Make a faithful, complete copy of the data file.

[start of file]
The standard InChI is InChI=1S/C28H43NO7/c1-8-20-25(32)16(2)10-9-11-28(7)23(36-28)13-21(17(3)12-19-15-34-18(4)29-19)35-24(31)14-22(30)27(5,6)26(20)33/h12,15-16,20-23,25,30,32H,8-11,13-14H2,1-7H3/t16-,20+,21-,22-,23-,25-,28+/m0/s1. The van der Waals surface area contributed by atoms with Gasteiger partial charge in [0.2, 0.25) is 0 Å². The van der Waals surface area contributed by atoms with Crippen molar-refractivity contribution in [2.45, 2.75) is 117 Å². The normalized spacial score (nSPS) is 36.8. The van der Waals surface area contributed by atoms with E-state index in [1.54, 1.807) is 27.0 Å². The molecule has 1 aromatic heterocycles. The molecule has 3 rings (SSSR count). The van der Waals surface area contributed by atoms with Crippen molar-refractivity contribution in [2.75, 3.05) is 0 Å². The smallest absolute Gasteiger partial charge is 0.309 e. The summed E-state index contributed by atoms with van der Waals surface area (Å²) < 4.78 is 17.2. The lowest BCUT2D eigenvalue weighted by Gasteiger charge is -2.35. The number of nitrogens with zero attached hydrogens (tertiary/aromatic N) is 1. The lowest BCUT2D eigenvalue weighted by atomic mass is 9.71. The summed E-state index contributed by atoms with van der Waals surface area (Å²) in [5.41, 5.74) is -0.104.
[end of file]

The standard InChI is InChI=1S/C28H43NO7/c1-8-20-25(32)16(2)10-9-11-28(7)23(36-28)13-21(17(3)12-19-15-34-18(4)29-19)35-24(31)14-22(30)27(5,6)26(20)33/h12,15-16,20-23,25,30,32H,8-11,13-14H2,1-7H3/t16-,20+,21-,22-,23-,25-,28+/m0/s1. The van der Waals surface area contributed by atoms with Gasteiger partial charge in [0.2, 0.25) is 0 Å². The van der Waals surface area contributed by atoms with Crippen molar-refractivity contribution in [2.45, 2.75) is 117 Å². The normalized spacial score (nSPS) is 36.8. The van der Waals surface area contributed by atoms with E-state index in [1.54, 1.807) is 27.0 Å². The molecule has 1 aromatic heterocycles. The molecule has 3 rings (SSSR count). The van der Waals surface area contributed by atoms with Crippen molar-refractivity contribution in [2.75, 3.05) is 0 Å². The smallest absolute Gasteiger partial charge is 0.309 e. The summed E-state index contributed by atoms with van der Waals surface area (Å²) < 4.78 is 17.2. The lowest BCUT2D eigenvalue weighted by Gasteiger charge is -2.35. The number of nitrogens with zero attached hydrogens (tertiary/aromatic N) is 1. The lowest BCUT2D eigenvalue weighted by atomic mass is 9.71. The summed E-state index contributed by atoms with van der Waals surface area (Å²) in [5.41, 5.74) is -0.104.